The Zelda games don't work by these rules. Heart containers are not stats, they're items you pick up. Same with any skills or abilities you would need to advance,  like needing a feather to jump or a magic scroll to use fire.


SIM: Short for simulation. Whether it's Dating, Farming, or building a theme park you're managing resources. Money and Time. It's easy to view them as RPGs, in that if you don't make the right exchanges you'll fail. But I think there's a fundamental difference in that you're filling quotas. In a Dating Sim, raising a character's affection is the whole point. But in an RPG your stats are just a means to an end, you don't have to be maxed out to fight the final boss. 


I should point out that the Atelier games in Japan have the distinction of being Life-Sims and not just RPGs. 


Modern rpgs are combinations of so many other categories while being marketed solely as "RPG" I guess people can't make the distinction anymore.   


There are conventions that people will want to see in a RPG, but fantasy plots and exploration are not what define the game
 

Titanhex

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To help clarify the difference between the stats of a dating sim and the stats of an RPG, it's going to be vital to highlight this major difference.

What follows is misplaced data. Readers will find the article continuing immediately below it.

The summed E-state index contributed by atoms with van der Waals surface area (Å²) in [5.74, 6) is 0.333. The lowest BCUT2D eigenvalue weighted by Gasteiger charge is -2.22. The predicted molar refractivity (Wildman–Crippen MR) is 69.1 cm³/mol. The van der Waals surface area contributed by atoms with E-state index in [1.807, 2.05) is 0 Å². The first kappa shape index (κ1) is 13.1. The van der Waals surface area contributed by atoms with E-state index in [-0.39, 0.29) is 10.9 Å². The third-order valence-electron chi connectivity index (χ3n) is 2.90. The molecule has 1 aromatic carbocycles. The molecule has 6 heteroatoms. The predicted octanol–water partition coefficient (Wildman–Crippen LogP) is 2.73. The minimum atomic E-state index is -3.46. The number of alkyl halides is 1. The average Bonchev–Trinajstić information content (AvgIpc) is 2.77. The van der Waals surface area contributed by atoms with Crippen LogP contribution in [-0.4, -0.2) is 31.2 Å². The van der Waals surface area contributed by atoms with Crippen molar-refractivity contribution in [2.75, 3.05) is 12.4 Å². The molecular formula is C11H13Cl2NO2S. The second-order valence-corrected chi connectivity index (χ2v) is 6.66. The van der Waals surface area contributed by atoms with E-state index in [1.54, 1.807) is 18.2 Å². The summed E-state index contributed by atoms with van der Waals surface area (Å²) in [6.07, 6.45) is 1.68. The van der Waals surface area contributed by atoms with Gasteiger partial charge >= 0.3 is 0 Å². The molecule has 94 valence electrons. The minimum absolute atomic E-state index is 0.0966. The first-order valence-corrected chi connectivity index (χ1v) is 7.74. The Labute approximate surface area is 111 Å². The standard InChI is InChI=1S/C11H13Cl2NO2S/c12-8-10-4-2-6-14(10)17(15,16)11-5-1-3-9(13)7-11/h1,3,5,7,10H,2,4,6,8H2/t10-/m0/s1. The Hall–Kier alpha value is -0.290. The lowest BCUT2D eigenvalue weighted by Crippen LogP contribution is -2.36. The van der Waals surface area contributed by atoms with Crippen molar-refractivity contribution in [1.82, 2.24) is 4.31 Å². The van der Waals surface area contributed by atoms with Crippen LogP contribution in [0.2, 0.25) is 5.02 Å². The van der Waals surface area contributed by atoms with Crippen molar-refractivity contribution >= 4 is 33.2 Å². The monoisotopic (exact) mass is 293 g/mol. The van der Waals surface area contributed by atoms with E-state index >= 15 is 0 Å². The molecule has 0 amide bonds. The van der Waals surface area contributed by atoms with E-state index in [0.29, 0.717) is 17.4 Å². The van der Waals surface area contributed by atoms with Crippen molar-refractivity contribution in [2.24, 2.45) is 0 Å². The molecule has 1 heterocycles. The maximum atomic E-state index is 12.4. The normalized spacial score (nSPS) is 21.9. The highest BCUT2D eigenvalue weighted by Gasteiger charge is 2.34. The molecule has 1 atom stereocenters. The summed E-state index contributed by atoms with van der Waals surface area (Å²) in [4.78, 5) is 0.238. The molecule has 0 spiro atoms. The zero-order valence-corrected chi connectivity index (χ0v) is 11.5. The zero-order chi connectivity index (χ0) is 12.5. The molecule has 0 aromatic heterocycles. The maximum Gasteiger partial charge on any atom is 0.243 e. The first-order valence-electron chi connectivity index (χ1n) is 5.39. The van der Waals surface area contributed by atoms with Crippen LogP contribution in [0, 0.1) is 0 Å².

Stats in an RPG are affected by chance. "Dice Roll" doesn't point to actual dice, but rather the mechanic of Chance.


Clearly this is different from the stats of a dating sim, where success is achieved upon completion of a quota.
This difference is notable because in an RPG success and failure is variable based off stats, where as it is is absolute in a dating sim.


A clear distinction is the role stats play in an RPG versus other games. In an RPG, stats are the core mechanic of play.


This is a clear difference from a dating sim or an Action Adventure game like Hyper Light Drifter or Legend of Zelda, where stats are simply a threshold mechanic.


A threshold mechanic stat is one where the only stat that matters is the final one. Going under or over the threshold has minimal to no effect on success.


Thus, defining game genres can be simplified as such:


The core mechanic of an RPG are stats with variable outcomes.


The core mechanic of a SIM is time and resource management.


The core mechanic of Action is timing-based response.


The core mechanic of Adventure is the application of tools in order to proceed.


It's important to note that just because a game has these, doesn't mean it's that genre. In order for it to be a part of that genre, the game has to emphasize the the mechanic as part of it's core gameplay.